I was asking myself a lot lately how to raise a girl with a positive body image. Because as a mom of two little girls, it breaks my heart thinking that one day they'll discover how women's beauty is valued beyond anything else.

One day, they'll find out that according to mainstream culture, women are supposed to be thin, muscular, and always picture-perfect. That according to the medias, being beautiful means having no flaws. And that being beautiful is more important than smart, funny or gentle.

One day they'll find out that their entire value may be judged solely by their appearance. Because of all that, they could one day start obsessing about their body weight. And they may develop an eating disorder.

Of course, there are more factors to an eating disorder than only the influence of medias, but according to these researches (this, and that) the impact of over sexualized body image is much stronger than we could imagine.

But I know that there are things that can be done in order for girls to be less likely influenced by the mainstream beauty ideals. The list is long, and there might be some changes to make in our lives, but I think it's more than worth it!

1. No fashion magazines at home

Girls don't need to see photoshopped and unnaturally arousing women as a model of feminity, and they don't need to compare themselves with these images. Girls don't understand that models are photoshopped and that it's their job to look in a certain way, so they might jump to a conclusion that fashion magazines are the reflection of real life. But they are not! And if you need style and fashion inspiration, then there is plenty of that online.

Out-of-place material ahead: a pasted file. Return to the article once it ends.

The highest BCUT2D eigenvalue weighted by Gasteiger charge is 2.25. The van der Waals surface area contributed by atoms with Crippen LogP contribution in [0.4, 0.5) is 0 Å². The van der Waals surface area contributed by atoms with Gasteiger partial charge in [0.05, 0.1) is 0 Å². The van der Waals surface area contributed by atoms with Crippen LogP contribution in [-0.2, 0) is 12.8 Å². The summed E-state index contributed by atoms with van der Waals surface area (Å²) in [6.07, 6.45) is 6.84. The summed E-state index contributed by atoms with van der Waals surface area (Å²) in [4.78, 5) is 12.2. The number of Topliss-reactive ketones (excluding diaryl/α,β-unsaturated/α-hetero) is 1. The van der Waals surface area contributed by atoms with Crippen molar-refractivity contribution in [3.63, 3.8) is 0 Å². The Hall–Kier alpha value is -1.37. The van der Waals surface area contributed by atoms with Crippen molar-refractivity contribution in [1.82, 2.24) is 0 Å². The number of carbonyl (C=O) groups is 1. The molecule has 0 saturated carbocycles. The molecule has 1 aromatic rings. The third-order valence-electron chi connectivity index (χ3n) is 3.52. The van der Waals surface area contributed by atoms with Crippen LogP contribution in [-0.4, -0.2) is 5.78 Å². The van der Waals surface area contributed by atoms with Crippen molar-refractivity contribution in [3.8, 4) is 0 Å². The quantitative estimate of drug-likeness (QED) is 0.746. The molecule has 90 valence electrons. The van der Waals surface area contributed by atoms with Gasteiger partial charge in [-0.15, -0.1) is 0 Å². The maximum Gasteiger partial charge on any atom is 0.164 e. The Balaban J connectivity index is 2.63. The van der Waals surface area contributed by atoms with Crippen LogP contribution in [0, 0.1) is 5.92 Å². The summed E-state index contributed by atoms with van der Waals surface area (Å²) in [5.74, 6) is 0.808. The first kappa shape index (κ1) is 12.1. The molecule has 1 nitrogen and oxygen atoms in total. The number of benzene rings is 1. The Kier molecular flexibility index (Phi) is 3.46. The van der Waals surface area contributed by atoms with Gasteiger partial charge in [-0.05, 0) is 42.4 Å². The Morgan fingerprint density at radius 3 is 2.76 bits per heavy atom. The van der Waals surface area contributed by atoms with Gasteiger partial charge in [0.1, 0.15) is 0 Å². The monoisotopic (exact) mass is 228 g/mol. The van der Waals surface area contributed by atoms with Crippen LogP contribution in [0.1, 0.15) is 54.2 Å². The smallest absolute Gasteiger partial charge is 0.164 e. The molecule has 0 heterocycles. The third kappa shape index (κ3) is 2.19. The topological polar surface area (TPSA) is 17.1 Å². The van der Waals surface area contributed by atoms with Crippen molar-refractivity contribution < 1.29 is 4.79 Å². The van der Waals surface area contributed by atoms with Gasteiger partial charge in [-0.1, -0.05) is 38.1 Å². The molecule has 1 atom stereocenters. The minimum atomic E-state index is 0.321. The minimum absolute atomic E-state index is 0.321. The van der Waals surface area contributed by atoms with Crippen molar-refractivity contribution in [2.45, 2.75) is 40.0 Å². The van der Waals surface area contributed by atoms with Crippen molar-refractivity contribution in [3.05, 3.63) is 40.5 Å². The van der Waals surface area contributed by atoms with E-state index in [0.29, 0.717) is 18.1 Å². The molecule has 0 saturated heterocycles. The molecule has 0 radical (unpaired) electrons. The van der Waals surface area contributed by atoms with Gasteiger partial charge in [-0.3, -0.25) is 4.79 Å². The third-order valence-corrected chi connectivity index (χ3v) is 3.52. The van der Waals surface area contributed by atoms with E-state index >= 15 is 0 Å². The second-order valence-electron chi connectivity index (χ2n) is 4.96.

2. Stop the negative comments regarding your body in front of kids

If you ever looked in to the mirror and said that you look fat/gained weight/have cellulite then please don't do it ever again! It's bad for you, it's bad for your daughter! What she learns, is that despising your body is normal. And that looking for flaws and criticizing yourself, is something that women do, regardless of how they look. Remember that whatever you do, she'll copy (so don't be surprised to see your 6 year old criticizing her tiny belly if you criticize yours).

3. No I-need-to-lose-weight talk in front of kids

Again, kids learn how to be a grown up from you, the parent, and your girl is learning how to act like a women by imitating mothers behavior. Do you want your little girl to think that she should be on a diet? Do you want her to think that regardless from her actual size she should lose weight because this is how grown up women are? I know you don't.

4. Stop the food-guilt association

Stop with the the dichotomy of the good food and bad food, healthy food and guilty-pleasure food. And stop the I-feel-so-bad-I-ate-all-that-cake talk. Food should be the fuel for our bodies, the energy to get us working and playing and sometimes the comfort to lift our spirits. If you struggle with guilt, keep it to yourself. Because for kids, food is just food, and it would be great if it could stay that way.

5. Don't praise girls only for their looks. Praise them for what they do, and how smart/strong/capable they are when they do things.